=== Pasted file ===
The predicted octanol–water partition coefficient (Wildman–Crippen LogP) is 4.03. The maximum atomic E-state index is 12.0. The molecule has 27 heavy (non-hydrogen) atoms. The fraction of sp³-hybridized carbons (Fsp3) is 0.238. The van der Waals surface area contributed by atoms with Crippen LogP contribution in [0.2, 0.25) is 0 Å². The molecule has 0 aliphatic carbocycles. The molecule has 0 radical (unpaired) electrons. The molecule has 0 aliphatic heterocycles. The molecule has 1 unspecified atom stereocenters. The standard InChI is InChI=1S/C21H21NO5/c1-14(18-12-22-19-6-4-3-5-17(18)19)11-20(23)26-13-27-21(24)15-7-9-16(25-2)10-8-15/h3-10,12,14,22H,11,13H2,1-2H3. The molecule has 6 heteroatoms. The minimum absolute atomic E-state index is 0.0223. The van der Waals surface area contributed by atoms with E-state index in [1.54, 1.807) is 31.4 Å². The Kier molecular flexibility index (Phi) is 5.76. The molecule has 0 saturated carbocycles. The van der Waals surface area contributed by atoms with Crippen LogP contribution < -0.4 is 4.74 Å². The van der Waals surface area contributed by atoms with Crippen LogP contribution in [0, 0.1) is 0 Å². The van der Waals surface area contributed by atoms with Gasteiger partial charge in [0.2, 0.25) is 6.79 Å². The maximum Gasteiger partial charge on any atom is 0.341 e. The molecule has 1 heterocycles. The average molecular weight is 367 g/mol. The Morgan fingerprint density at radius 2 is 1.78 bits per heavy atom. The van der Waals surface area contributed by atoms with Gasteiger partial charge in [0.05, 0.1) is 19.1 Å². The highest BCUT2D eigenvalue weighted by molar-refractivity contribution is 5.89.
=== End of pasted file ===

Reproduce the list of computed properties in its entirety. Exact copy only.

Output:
The predicted octanol–water partition coefficient (Wildman–Crippen LogP) is 4.03. The maximum atomic E-state index is 12.0. The molecule has 27 heavy (non-hydrogen) atoms. The fraction of sp³-hybridized carbons (Fsp3) is 0.238. The van der Waals surface area contributed by atoms with Crippen LogP contribution in [0.2, 0.25) is 0 Å². The molecule has 0 aliphatic carbocycles. The molecule has 0 radical (unpaired) electrons. The molecule has 0 aliphatic heterocycles. The molecule has 1 unspecified atom stereocenters. The standard InChI is InChI=1S/C21H21NO5/c1-14(18-12-22-19-6-4-3-5-17(18)19)11-20(23)26-13-27-21(24)15-7-9-16(25-2)10-8-15/h3-10,12,14,22H,11,13H2,1-2H3. The molecule has 6 heteroatoms. The minimum absolute atomic E-state index is 0.0223. The van der Waals surface area contributed by atoms with E-state index in [1.54, 1.807) is 31.4 Å². The Kier molecular flexibility index (Phi) is 5.76. The molecule has 0 saturated carbocycles. The van der Waals surface area contributed by atoms with Crippen LogP contribution < -0.4 is 4.74 Å². The van der Waals surface area contributed by atoms with Crippen LogP contribution in [0, 0.1) is 0 Å². The van der Waals surface area contributed by atoms with Gasteiger partial charge in [0.2, 0.25) is 6.79 Å². The maximum Gasteiger partial charge on any atom is 0.341 e. The molecule has 1 heterocycles. The average molecular weight is 367 g/mol. The Morgan fingerprint density at radius 2 is 1.78 bits per heavy atom. The van der Waals surface area contributed by atoms with Gasteiger partial charge in [0.05, 0.1) is 19.1 Å². The highest BCUT2D eigenvalue weighted by molar-refractivity contribution is 5.89.